Ever heard of oil pulling? An Ayurvedic technique(Ayurveda is the traditional Hindu system of medicine). Oil pulling involves taking particular oils and swishing them in your mouth for 10 to 20 minutes in order to achieve particular beneficial effects ascribed to each oil. So how does this help cavities? We’ll discuss oil pulling versus cavities, how they fare before and after treatment. We will also discuss the benefits of different types of oils which you may employ should you wish to try oil pulling on your own. Are you ready to learn more? Let’s discuss.
Why oil pulling? I don’t want to pull out my teeth!
Despite the name, oil pulling does not employ pulling out your teeth in any form or fashion. It is more about pulling out harmful bacteria and toxins. Many people have adopted this method of oral hygiene due to the purported benefits and due to its long history, said to span a period of over 3000 years. Does it cure cavities? Well, there is no cure for cavities, but it is considered a hearty ‘preventative maintenance’ practice by some that you can employ to help keep your smile shiny and fresh.
How to cure prevent cavities naturally
How to get rid of cavities naturally… ahhh, the holy grail. There have been some claims that oil pulling can have this benefit but you will have to prove or disprove this for yourself… Current research supports some claims but others will simply need more study. That said, if you like the idea of trying oil pulling to combat tooth decay. Great! Let’s discuss it. As we’d mentioned, oil pulling involves swishing particular oils in your mouth for 10 to 20 minutes in order to reap the benefits of the medium that you are employing. You simply put one tablespoon in your mouth and then swish it about while reading or watching your favorite show until up to 20 minutes has passed. What kind of oils would you use? Some oils that may be employed are as follows:
- Sesame oil- This is the traditional oil employed. Ayurvedic texts recommend adding actual herbs to the mixture to impart their beneficial effects as well but on its own sesame oil is fine. Sesame oil is said to clear out toxins and unhealthy bacteria, as well as strengthening the tissues of the mouth and your gums.
- Coconut oil – Said to reduce plaque and to help in the prevention of gingivitis, Coconut oil is also good for inflammation according to some research. Many claim that it also whitens teeth but at current there is no scientific research in place to support this claim. You will have to be the judge yourself. In any case, it can also combat bad breath and it is one of the tastier oils on the list. It’s also rich in vitamin E, an antioxidant.
“Our goal in this article is not to discount anyone’s beliefs.”
- Sunflower oil – Said to prevent bleeding gums and to strengthen teeth, Sunflower oil is a popular alternative to Sesame.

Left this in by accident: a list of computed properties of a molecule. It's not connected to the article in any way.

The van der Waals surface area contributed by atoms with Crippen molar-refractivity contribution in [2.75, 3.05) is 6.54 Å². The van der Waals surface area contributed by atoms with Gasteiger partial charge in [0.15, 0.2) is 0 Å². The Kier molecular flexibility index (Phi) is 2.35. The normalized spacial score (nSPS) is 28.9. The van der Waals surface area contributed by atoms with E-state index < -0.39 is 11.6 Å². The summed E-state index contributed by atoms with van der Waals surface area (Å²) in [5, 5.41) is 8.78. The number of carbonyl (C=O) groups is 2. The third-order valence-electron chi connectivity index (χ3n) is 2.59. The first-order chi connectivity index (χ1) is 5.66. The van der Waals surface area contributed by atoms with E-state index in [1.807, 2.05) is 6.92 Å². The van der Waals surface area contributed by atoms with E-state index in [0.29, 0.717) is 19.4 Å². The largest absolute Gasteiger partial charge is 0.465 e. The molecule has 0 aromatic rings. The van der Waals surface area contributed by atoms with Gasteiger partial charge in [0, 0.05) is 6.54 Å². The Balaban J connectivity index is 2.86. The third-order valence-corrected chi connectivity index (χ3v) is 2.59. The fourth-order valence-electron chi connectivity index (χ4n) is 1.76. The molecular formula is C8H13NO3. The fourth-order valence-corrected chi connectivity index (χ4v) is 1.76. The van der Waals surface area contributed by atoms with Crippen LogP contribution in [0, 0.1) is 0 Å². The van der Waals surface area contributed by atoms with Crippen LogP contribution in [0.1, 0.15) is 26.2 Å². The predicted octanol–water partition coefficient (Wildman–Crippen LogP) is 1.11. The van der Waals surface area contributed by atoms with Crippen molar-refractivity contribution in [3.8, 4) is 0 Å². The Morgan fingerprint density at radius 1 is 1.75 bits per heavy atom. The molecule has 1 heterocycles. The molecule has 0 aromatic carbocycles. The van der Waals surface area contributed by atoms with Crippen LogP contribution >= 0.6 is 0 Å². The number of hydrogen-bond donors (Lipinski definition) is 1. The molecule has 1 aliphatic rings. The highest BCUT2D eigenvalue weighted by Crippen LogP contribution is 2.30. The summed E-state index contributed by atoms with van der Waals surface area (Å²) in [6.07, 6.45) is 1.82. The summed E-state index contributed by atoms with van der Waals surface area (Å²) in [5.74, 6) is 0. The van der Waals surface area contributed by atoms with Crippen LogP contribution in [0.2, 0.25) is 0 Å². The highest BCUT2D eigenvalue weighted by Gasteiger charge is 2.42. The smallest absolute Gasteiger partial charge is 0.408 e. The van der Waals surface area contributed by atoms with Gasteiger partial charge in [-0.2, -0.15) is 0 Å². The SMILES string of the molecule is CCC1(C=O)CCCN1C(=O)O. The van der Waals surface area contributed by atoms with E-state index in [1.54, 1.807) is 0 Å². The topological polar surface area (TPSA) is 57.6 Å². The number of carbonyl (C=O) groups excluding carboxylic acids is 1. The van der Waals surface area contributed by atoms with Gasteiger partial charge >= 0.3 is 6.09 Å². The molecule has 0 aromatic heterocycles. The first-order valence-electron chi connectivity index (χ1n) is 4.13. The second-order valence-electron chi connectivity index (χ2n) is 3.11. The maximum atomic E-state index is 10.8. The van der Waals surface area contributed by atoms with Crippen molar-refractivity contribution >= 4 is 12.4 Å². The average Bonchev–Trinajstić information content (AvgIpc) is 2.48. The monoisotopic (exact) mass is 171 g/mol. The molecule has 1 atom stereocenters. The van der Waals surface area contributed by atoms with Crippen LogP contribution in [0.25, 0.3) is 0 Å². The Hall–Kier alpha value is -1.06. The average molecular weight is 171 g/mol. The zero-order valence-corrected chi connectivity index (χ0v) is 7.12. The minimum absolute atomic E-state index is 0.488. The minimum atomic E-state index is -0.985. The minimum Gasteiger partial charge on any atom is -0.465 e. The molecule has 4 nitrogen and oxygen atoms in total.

- Olive oil – Olive oil is believed by some to have antiviral properties. While this is unsupported, it does have a number of healthy fats that are good for your body so it is worth consideration if you are experimenting with oil pulling.
- Cod liver oil– Thought by some to ‘re-mineralize’ teeth, there have been claims that before and after x-rays of cavities when employing this method have shown actual shrinkage, as if the tooth was repairing itself. Until further research can verify this, who can say? We thought it should be added to the list so that you can look into it on your own and make your own decisions. It is certainly not as tasty as coconut oil, unfortunately. Do a Google search on the phrase ‘cod liver oil teeth before and after’ to see what’s floating around out there if the claims regarding this oil have piqued your curiosity.
- Cedar nut oil – Cedar nut oil is employed by some for whitening teeth.
- Avocado oil – Avocado oil is said to tighten up the skin, increase the health of your hair, and to clear up the sinuses. Holy guacamole!
- Walnut oil – Walnut oil is said to be good for gum issues.
- Safflower oil – Said to produce strong gums and whiter teeth, safflower is a popular choice among oil pulling practitioners. It also clears up the sinuses and many believe that it increases energy and helps to remove blemishes from the skin.
So, does oil pulling actually work?
When it comes to oil pulling, aside from the before and after accounts that we’ve mentioned, what other research is available? Unfortunately at this time there is very little to suggest that oil pulling is as beneficial as your currently available, over-the-counter varieties of tooth whiteners, mouthwashes, and other dental products. The American Dental Association classifieds it as unrecompensed ‘unconventional dentistry’. That said, there is a bit of a divide. Researchers hailing from Oxford’s Centre for Evidence Based Medicine concluded that it was at least as beneficial as chlorhexidine, a germicidal mouthwash that has been in use for some time.
So it won’t cure cavities?
Probably not. It is a technique from a very old medical system, though medical techniques evolve. Think of practices such as trepanning, bloodletting, and even ear candles(a candle in your ear to remove wax… hmm, that doesn’t sound counterproductive). That said, our goal in this article is not to discount anyone’s beliefs. We have presented the claims, as well as the oils employed by current practitioners so that you can try it on your own if you feel that it might be efficacious for you. We just wanted to include information in regards to current research as well so that you have the knowledge to make an informed decision as to whether or not this practice is right for you. Does oil pulling really work? You be the judge.